As Pazgal said, consumers are not ignorant. “They know there will be a sale or that prices will drop. They’ve bought bathing suits in the past. If I come in a week, it will probably be cheaper. Maybe if I know there is a 4th of July sale for bathing suits, I’m going then. If it’s not there anymore, that’s okay.”

What happens to the inventory that doesn’t sell by the end of the season? It’s heavily discounted. Conventional wisdom might suggest that retailers should figure out that they will have excess inventory at the end of the season and buy less. “We say, no. They know that they will be left with a certain amount of product at the end of the season with some probability, but they need to have enough and then experiment with the really high prices at the beginning of the season. The benefit is huge if they get some people to buy at the $300 level, for example, before they drop it to $200. The retailer knows that at the end of the season they will be left with 20-30 items per store. They take it into account, and still they make more money than they would by not having those 20 or 30 items and starting at a lower price. The problem is it’s statistical. There’s some fluctuation with demand.”

Yield management

A firm’s goal is to sell their inventory by the end of the season. Do they tell their customers that there will be a discount of 40 percent on a certain date from the beginning or not? If they do, how will it change the customer’s behavior? What should the firm do? “Our research shows how you should price during the entire selling period, and you should pre-commit to a sale. But there is an area called yield management, which is on the border of marketing and operations. It talks about pricing of limited quantities that you have to get rid of, like airline tickets and rooms in hotels. Our research shows that retailers need to take into account the fact that their consumers are sophisticated and react to the pricing strategies they see.”

From the firm’s perspective, what would be the best price for seasonal items? “The best price would be the one that makes the most money. But what is that? They face potential consumers who care about prices and consumers who don’t and consumers who must have the item immediately and some who are happy to wait in order to save money.” Pazgal and Aviv wrote a simulation software that could tell retailers what their price should be at any given moment based on their initial inventory, sales so far and where they were in the selling season. “So literally you could change your price every hour. We told retailers: you should start with high prices and experiment a lot at the beginning. The retailers said no.”

Even when they explained their findings, the firms were reluctant to implement their strategy. “We told them they were pricing incorrectly. We told them the bottom line can be improved by three percent, which is huge for them, but they were afraid. We had talks to try it in a particular store and, as one of the managers bluntly told me, it’s my job on the line, not yours.”




A new way of looking at things

When a piece of research is nominated for any award, but more specifically a long-term impact award, what does it say about that research? In 2012, Pazgal’s Internet shopping agents paper was recognized nearly a decade after it was published. “There were hundreds of papers, and we were one of five nominated,” he said. “People were interested in what we were saying. We created a slightly new way of looking at things.”

That is the point. “Even today, people teach that paper in Ph.D. programs because, although it’s old in Internet time, the mathematical modeling still applies. It’s not an off-the-shelf type of model. It has a twist.”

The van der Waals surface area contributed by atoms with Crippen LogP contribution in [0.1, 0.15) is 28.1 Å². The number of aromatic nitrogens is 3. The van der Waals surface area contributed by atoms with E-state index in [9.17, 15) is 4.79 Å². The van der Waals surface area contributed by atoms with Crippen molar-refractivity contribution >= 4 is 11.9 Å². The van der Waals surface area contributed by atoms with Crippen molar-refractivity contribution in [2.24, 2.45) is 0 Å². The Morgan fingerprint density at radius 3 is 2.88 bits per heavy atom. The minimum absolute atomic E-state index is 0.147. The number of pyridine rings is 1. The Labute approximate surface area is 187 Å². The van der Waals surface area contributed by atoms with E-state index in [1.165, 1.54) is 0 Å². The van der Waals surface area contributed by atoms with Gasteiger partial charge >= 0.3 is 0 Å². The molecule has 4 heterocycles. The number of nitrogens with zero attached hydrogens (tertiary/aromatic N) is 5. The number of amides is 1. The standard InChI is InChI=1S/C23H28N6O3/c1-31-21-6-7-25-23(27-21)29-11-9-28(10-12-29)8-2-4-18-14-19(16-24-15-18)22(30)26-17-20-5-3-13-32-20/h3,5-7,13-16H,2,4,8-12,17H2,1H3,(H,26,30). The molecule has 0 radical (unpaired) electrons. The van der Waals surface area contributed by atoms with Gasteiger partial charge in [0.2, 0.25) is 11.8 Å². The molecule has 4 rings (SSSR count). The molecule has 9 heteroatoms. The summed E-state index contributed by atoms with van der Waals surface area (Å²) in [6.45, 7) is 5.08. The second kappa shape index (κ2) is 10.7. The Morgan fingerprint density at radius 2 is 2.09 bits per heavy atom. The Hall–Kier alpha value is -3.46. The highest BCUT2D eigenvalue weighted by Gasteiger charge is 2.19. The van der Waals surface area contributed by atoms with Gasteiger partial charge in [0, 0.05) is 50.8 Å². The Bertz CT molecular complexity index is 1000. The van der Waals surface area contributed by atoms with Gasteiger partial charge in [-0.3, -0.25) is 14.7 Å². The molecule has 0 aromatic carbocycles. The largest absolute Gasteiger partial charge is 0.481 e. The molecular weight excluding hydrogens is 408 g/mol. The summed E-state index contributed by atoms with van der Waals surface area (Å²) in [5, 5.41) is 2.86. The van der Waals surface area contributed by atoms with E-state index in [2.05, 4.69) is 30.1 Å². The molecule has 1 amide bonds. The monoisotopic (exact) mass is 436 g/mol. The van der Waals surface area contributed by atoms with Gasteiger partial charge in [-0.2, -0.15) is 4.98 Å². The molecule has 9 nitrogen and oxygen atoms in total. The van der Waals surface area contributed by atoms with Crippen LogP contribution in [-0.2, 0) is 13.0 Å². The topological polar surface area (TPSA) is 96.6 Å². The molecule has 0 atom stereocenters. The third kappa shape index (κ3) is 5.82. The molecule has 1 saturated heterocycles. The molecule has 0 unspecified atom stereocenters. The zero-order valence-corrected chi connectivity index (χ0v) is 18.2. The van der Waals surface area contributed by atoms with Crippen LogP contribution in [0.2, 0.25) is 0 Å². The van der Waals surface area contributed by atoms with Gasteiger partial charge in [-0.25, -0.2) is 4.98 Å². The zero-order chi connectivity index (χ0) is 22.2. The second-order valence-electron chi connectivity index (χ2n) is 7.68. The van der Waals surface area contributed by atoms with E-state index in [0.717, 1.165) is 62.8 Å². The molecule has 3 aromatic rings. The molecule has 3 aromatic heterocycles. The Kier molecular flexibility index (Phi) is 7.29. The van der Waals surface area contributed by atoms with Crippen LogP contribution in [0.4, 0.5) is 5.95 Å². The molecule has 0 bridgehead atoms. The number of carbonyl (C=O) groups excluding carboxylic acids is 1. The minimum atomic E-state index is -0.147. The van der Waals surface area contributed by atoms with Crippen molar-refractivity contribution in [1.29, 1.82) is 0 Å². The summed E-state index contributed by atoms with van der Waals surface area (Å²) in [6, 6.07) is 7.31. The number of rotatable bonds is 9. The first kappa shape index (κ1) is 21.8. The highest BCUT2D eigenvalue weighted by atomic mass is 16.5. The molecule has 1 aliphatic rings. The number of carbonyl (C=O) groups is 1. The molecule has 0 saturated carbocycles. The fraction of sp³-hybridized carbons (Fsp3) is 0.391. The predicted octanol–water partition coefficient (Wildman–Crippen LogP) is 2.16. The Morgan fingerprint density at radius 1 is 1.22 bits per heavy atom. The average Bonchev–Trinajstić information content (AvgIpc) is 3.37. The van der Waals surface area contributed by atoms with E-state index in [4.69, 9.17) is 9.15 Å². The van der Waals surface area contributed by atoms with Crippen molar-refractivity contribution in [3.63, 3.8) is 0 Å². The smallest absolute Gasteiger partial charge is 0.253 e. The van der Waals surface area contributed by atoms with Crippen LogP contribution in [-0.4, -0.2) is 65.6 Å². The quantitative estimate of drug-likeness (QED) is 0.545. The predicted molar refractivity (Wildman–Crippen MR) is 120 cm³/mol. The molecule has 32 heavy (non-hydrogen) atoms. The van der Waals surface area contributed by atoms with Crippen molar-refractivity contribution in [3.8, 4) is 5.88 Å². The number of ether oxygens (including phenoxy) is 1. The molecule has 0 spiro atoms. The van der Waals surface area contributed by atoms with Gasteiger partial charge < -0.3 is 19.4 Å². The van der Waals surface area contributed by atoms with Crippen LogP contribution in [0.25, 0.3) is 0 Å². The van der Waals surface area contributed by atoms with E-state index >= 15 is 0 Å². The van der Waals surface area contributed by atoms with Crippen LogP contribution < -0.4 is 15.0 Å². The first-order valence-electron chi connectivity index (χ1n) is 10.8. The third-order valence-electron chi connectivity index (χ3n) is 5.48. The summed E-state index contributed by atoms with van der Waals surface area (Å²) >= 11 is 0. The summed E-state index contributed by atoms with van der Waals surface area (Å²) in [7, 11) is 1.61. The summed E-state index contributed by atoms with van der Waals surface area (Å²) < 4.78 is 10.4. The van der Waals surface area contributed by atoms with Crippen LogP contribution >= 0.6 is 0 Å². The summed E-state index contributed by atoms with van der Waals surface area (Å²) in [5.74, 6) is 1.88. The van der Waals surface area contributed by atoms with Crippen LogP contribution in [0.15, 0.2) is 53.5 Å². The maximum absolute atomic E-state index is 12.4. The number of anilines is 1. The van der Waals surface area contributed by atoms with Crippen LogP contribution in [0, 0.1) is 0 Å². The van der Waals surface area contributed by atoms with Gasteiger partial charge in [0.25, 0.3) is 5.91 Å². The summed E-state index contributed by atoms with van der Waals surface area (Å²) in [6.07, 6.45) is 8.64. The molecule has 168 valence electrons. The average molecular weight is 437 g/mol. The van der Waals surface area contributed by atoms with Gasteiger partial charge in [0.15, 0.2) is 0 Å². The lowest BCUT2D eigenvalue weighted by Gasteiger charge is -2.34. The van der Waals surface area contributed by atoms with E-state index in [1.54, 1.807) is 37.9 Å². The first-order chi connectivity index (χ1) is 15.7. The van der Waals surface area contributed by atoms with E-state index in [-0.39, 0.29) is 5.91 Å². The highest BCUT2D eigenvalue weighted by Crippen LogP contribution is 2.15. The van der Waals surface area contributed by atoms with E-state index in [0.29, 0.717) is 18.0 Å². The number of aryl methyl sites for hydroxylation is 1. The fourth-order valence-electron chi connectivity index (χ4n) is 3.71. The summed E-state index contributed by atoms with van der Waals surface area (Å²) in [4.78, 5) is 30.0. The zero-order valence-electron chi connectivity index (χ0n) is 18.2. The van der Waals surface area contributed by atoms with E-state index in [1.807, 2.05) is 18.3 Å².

In a recent ongoing research project, Pazgal and his co-authors, David Soberman from Toronto and Raphael Thomadsen from UCLA, investigate competitive environments where new entry or shrinking consumer markets are actually beneficial for the existing firms. “The common belief is that competition is bad for companies. I want to say, ‘not necessarily.’ Of course, there is the standard line that competition fosters innovation. That’s great. But I wanted to investigate and show cases where the entry of a competitor into your industry actually makes you better off without your having to come up with new products.”

In the Marketing Science paper ‘Profit Increasing Consumer Exit,’ they demonstrate the counterintuitive result that firms may benefit if a segment of indifferent consumers leaves the market. Profits can increase for all firms even if the exiting consumers have strong preferences for only one of the products in the market. The reverse — lower profits when markets grow — can also occur for similar reasons.

In a manuscript — ‘Location Choice and Profit-Increasing Entry’ — still under review with Management Science, Pazgal and the same co-authors show that a competitive entry of a new firm into the category may result in higher prices and even higher profits for all incumbent firms. The new entrant captures a certain part of the market, allowing the existing firms to concentrate on their more loyal consumers, the ones who prefer their products (similar intuition to the Internet case where more competition causes the firms to give up on the price sensitive shopper and concentrate on the more loyal consumers), charging them higher prices that may more than compensate for the loss of some market share.

Researchers don’t always know when they dive deep into a subject if it will come out with a twist or something counterintuitive that will change the way business is conducted. They don’t always know if something that takes years to publish is going to make any kind of lasting, significant impression. “My paper with Yossi [seasonal pricing] was very difficult to publish. We had a previous version circulating for a few years and nobody wanted it. But after it was published, it won the long-term impact and the pricing award … in operations.”

Showing the field — marketing, operations or any other — something it didn’t know before, illustrating a new way of thinking about a problem, opening up a new area of inquiry is no easy task. Amit Pazgal, his natural curiosity and open approach to scholarly topics, has contributed to the big ideas of academia and business practices in a way that earned him not only research and teaching awards but also stimulated a fresh conversation about research at the Jones School.

This article is from the Spring 2014 issue of Jones Journal